Author: D.W. Harding Publisher: Routledge Copyright: 2004 Pages: 352
Synopsis: The Iron Age in Northern Britain examines the impact of the Roman expansion northwards, and the native response to the Roman occupation on both sides of the frontiers. It traces the emergence of historically-recorded communities in the post-Roman period and looks at the clash of cultures between Celts and Romans, Picts and Scots.
Unlike the Iron Age in southern Britain, the story of which can be conveniently terminated with the Roman conquest, the Iron Age in northern Britain has no such horizon to mark its end. The Roman presence in southern and eastern Scotland was militarily intermittent and left untouched large tracts of Atlantic Scotland for which there is a rich legacy of Iron Age settlement, continuing from the mid-first millennium BC to the period of Norse settlement in the late first millennium AD.
Here D.W. Harding shows that northern Britain was not peripheral in the Iron Age: it simply belonged to an Atlantic European mainstream different from southern England and its immediate continental neighbours.
Review: The book is made up of five parts and eleven chapters. Some parts have only one chapter while others have two or three chapters.
Part One: This part has only one chapter but wow, what an informative one. The author talks about the aim of the book, which is to look at Northern Britain and survey what we know about it during the Iron Age. He discusses the archeological framework that we are going to be dealing with during the rest of the book. He also discusses something very important that happens to be the Celticity of Northern Britain and the question that seems to be a favorite of the British archeologist and that is; are the Celts a modern myth? The author has a reasonable logical answer to that question AND I think that in light of what this book has to say I think that Barry Cunliffe’s theory of having the Celtic beginnings away from the Hallstatt-La Tene cultures makes a little more sense too.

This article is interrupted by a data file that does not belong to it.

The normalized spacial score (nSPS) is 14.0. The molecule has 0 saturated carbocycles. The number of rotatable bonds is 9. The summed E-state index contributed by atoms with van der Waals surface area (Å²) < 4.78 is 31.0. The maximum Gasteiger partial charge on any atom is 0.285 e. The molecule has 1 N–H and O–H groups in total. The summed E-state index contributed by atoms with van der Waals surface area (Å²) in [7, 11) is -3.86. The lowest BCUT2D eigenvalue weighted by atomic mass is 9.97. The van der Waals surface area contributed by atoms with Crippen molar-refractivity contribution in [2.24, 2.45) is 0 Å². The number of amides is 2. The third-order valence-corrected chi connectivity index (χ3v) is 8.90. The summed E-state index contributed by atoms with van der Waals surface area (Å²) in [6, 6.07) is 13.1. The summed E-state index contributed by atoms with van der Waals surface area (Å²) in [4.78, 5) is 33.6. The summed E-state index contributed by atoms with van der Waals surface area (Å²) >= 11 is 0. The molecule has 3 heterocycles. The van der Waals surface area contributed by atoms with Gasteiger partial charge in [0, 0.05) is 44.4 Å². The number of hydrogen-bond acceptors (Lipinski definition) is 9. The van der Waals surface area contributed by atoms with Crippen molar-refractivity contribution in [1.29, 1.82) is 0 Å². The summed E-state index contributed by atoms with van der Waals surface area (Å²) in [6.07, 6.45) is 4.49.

Part Two: Four chapters are included in this part and it is about the earlier Iron Age. Each chapter talks about the archeological record of a part of Northern Britain, and Scotland.
Part Three: This part has two chapters, and they talk about the Roman Iron Age and its impact on northern Britain.
Part Four: Three chapters that deal with the later Iron Age starting with the borders and southern Scotland and going all the way to Atlantic Scotland.
Part Five: Only one chapter that reviews all the past chapters and makes a few conclusions that sum everything else nicely.
This book is an archeological survey of Northern Britain. It has a lot of materials and also a lot of good questions which it answers in one form or another for the most part (some questions don’t have definitive answers). I found the book very interesting if a little dry. If you aren’t interested in archeological discussions supplemented lightly with classical writing then this book is not for you. In my opinion though, it does help to support Professor Barry Cunliffe’s idea of Celtic from the west in a round about way.
The origins of the Celts, and whether they settled in Britain is made murkier when you consider that scholars can’t really agree on who the Picts were – Are they Celts? Did they speak a Brythonic or Gaelic language? Where did they originate?
Hopefully this book might shed some light on some of these questions.
More of an archeological book, than a language book really. But it is still a great book.